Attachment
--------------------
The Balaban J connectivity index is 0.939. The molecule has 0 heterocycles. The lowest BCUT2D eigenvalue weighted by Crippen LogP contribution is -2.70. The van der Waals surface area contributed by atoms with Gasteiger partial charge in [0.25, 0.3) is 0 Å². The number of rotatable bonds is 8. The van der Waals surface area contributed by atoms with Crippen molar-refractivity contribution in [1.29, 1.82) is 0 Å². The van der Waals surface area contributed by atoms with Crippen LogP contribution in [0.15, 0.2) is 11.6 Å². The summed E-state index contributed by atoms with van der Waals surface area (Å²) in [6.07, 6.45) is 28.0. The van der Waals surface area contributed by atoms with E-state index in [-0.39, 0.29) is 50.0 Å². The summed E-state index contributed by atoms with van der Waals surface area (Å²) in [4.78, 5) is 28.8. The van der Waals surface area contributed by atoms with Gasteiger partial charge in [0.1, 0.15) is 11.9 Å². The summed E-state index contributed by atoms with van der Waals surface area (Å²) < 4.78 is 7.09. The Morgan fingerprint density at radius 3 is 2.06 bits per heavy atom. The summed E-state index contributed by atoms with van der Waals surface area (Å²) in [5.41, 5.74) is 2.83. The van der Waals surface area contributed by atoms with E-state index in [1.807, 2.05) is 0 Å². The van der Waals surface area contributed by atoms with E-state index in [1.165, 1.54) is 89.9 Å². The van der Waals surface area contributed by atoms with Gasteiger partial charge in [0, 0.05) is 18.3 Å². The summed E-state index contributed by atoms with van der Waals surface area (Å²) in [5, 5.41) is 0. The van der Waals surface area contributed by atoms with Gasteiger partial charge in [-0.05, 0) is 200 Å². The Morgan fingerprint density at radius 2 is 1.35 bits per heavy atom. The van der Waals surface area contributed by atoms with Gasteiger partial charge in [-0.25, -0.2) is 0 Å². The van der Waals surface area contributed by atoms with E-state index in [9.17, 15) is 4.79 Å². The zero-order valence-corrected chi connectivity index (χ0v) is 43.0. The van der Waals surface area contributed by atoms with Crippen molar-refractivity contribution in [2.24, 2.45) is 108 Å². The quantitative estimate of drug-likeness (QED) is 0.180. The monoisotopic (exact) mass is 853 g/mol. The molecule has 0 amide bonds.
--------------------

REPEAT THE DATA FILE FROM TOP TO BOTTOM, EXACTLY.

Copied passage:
The Balaban J connectivity index is 0.939. The molecule has 0 heterocycles. The lowest BCUT2D eigenvalue weighted by Crippen LogP contribution is -2.70. The van der Waals surface area contributed by atoms with Gasteiger partial charge in [0.25, 0.3) is 0 Å². The number of rotatable bonds is 8. The van der Waals surface area contributed by atoms with Crippen molar-refractivity contribution in [1.29, 1.82) is 0 Å². The van der Waals surface area contributed by atoms with Crippen LogP contribution in [0.15, 0.2) is 11.6 Å². The summed E-state index contributed by atoms with van der Waals surface area (Å²) in [6.07, 6.45) is 28.0. The van der Waals surface area contributed by atoms with E-state index in [-0.39, 0.29) is 50.0 Å². The summed E-state index contributed by atoms with van der Waals surface area (Å²) in [4.78, 5) is 28.8. The van der Waals surface area contributed by atoms with Gasteiger partial charge in [0.1, 0.15) is 11.9 Å². The summed E-state index contributed by atoms with van der Waals surface area (Å²) < 4.78 is 7.09. The Morgan fingerprint density at radius 3 is 2.06 bits per heavy atom. The summed E-state index contributed by atoms with van der Waals surface area (Å²) in [5.41, 5.74) is 2.83. The van der Waals surface area contributed by atoms with E-state index in [1.807, 2.05) is 0 Å². The van der Waals surface area contributed by atoms with E-state index in [1.165, 1.54) is 89.9 Å². The van der Waals surface area contributed by atoms with Gasteiger partial charge in [0, 0.05) is 18.3 Å². The summed E-state index contributed by atoms with van der Waals surface area (Å²) in [5, 5.41) is 0. The van der Waals surface area contributed by atoms with Gasteiger partial charge in [-0.05, 0) is 200 Å². The Morgan fingerprint density at radius 2 is 1.35 bits per heavy atom. The van der Waals surface area contributed by atoms with Gasteiger partial charge in [-0.25, -0.2) is 0 Å². The van der Waals surface area contributed by atoms with E-state index in [9.17, 15) is 4.79 Å². The zero-order valence-corrected chi connectivity index (χ0v) is 43.0. The van der Waals surface area contributed by atoms with Crippen molar-refractivity contribution in [2.24, 2.45) is 108 Å². The quantitative estimate of drug-likeness (QED) is 0.180. The monoisotopic (exact) mass is 853 g/mol. The molecule has 0 amide bonds.